The Railway Children Returns is a lot earthier than the original: Lily, Pattie and Ted are tough, working-class, city kids (although Danny Brocklehurst’s script avoids any obvious Goodnight, Mr Tom-style clichés), very different from the privileged Bobbie, Phyllis and Peter, for whom Three Chimneys – with its single, not even live-in servant – was quite the comedown. These kids scrap and tell mucky jokes, and they don’t mind lying to protect themselves. “You can’t kid a kidder,” says Lily.

Politically, the issues are different, but the tone is similarly liberal and progressive. In The Railway Children, Mrs Waterbury empathises with Russian dissidents, and takes in a refugee. In this sequel, the focus is on racism, particularly among the US troops, improbably stationed in the village. Abe is black, and has suffered horribly at the hands of his fellow officers. The message is a good one (‘racism is bad’), but it’s all very superficial, and it’s more than a little disingenuous to suggest that only the Americans are prejudiced, while the local British community refuses, as one, to accept such bigotry. I know it’s a children’s tale, but children aren’t stupid, and they can deal with more nuance than this.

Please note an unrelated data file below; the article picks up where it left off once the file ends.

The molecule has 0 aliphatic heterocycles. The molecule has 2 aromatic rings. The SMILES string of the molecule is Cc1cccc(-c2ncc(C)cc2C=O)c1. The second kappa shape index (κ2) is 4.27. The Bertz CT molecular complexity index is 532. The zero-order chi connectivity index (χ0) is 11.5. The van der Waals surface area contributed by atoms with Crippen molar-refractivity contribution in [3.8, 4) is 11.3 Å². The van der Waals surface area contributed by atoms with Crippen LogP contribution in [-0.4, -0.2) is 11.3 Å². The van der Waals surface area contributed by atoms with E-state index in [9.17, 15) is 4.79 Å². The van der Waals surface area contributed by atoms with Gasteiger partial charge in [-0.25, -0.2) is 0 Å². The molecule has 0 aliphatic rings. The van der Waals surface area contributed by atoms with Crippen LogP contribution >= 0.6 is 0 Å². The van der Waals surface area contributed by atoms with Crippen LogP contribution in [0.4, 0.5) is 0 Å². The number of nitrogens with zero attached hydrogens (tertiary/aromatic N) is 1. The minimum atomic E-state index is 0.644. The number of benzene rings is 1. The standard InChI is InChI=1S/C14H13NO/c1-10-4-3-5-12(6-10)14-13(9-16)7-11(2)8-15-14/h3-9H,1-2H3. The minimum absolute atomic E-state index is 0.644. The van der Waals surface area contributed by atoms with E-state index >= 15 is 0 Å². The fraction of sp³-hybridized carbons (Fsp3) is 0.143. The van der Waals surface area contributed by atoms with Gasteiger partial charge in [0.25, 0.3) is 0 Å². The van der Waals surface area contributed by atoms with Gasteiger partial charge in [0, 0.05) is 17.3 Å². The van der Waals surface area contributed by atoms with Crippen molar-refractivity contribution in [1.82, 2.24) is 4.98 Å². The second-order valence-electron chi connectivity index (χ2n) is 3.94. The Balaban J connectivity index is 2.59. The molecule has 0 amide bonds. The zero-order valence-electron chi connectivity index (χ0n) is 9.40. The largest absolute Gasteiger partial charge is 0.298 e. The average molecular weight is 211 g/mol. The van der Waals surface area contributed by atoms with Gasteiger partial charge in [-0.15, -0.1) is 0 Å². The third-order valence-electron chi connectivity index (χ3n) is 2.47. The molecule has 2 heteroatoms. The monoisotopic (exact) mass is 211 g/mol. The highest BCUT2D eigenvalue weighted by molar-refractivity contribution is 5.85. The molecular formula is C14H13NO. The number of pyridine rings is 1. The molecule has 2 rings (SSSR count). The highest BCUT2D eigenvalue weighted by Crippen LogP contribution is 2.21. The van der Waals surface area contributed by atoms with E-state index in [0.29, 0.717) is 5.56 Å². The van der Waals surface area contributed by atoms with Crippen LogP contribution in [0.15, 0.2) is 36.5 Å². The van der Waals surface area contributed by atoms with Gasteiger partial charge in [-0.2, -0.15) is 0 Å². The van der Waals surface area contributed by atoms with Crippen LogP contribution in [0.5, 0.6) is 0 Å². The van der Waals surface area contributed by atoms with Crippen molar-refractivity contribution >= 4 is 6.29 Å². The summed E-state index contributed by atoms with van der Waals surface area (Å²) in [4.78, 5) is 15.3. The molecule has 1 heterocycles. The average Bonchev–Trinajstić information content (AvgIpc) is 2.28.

For the most part, though, director Morgan Matthews competently straddles the line between the bucolic dream and the wider-world nightmare, with moments of genuine sadness piercing the children’s fun. This, at least, feels very believable. It’s a shame, though, that Agutter isn’t given more to do.

Gadson’s Lily is the perfect successor to Bobbie: she has the same lively, attractive nature; the same determination and chutzpah. I think Beau Gadson is a name we’ll hear again. Who knows, maybe she’ll even appear as a granny in The Railway Children 3: Full Steam Ahead, coming to a cinema near you in 2074.

3.6 stars

Susan Singfield

The Railway Children


York Theatre Royal and the National Railway Museum

Encore Cinema Screening